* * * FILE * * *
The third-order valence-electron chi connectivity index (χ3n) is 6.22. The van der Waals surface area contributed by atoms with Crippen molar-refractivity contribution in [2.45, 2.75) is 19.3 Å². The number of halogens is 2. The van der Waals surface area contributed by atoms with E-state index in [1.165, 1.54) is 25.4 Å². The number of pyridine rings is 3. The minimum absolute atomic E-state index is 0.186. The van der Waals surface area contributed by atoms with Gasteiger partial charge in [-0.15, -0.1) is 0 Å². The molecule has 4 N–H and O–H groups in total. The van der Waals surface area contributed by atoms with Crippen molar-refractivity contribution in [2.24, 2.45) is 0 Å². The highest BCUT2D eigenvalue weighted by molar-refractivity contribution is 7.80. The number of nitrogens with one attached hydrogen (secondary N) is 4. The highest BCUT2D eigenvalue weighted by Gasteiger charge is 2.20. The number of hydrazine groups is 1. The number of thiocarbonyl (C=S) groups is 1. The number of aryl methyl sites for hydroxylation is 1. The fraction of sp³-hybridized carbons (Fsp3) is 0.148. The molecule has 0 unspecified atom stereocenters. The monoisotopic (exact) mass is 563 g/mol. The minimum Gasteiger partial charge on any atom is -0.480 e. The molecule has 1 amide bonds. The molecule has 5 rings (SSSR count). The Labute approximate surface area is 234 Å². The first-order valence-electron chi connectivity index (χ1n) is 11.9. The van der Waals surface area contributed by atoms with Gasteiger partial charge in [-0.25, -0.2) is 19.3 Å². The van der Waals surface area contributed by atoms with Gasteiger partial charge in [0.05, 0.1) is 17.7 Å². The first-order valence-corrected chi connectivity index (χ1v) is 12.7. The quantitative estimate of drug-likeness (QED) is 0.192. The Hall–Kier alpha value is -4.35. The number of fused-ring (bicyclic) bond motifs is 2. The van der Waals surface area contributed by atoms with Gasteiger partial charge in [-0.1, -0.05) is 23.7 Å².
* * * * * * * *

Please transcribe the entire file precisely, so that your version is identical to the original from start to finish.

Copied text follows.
The third-order valence-electron chi connectivity index (χ3n) is 6.22. The van der Waals surface area contributed by atoms with Crippen molar-refractivity contribution in [2.45, 2.75) is 19.3 Å². The number of halogens is 2. The van der Waals surface area contributed by atoms with E-state index in [1.165, 1.54) is 25.4 Å². The number of pyridine rings is 3. The minimum absolute atomic E-state index is 0.186. The van der Waals surface area contributed by atoms with Gasteiger partial charge in [-0.15, -0.1) is 0 Å². The molecule has 4 N–H and O–H groups in total. The van der Waals surface area contributed by atoms with Crippen molar-refractivity contribution in [2.24, 2.45) is 0 Å². The highest BCUT2D eigenvalue weighted by molar-refractivity contribution is 7.80. The number of nitrogens with one attached hydrogen (secondary N) is 4. The highest BCUT2D eigenvalue weighted by Gasteiger charge is 2.20. The number of hydrazine groups is 1. The number of thiocarbonyl (C=S) groups is 1. The number of aryl methyl sites for hydroxylation is 1. The fraction of sp³-hybridized carbons (Fsp3) is 0.148. The molecule has 0 unspecified atom stereocenters. The monoisotopic (exact) mass is 563 g/mol. The minimum Gasteiger partial charge on any atom is -0.480 e. The molecule has 1 amide bonds. The molecule has 5 rings (SSSR count). The Labute approximate surface area is 234 Å². The first-order valence-electron chi connectivity index (χ1n) is 11.9. The van der Waals surface area contributed by atoms with Gasteiger partial charge in [-0.25, -0.2) is 19.3 Å². The van der Waals surface area contributed by atoms with Gasteiger partial charge in [0.05, 0.1) is 17.7 Å². The first-order valence-corrected chi connectivity index (χ1v) is 12.7. The quantitative estimate of drug-likeness (QED) is 0.192. The Hall–Kier alpha value is -4.35. The number of fused-ring (bicyclic) bond motifs is 2. The van der Waals surface area contributed by atoms with Gasteiger partial charge in [-0.1, -0.05) is 23.7 Å².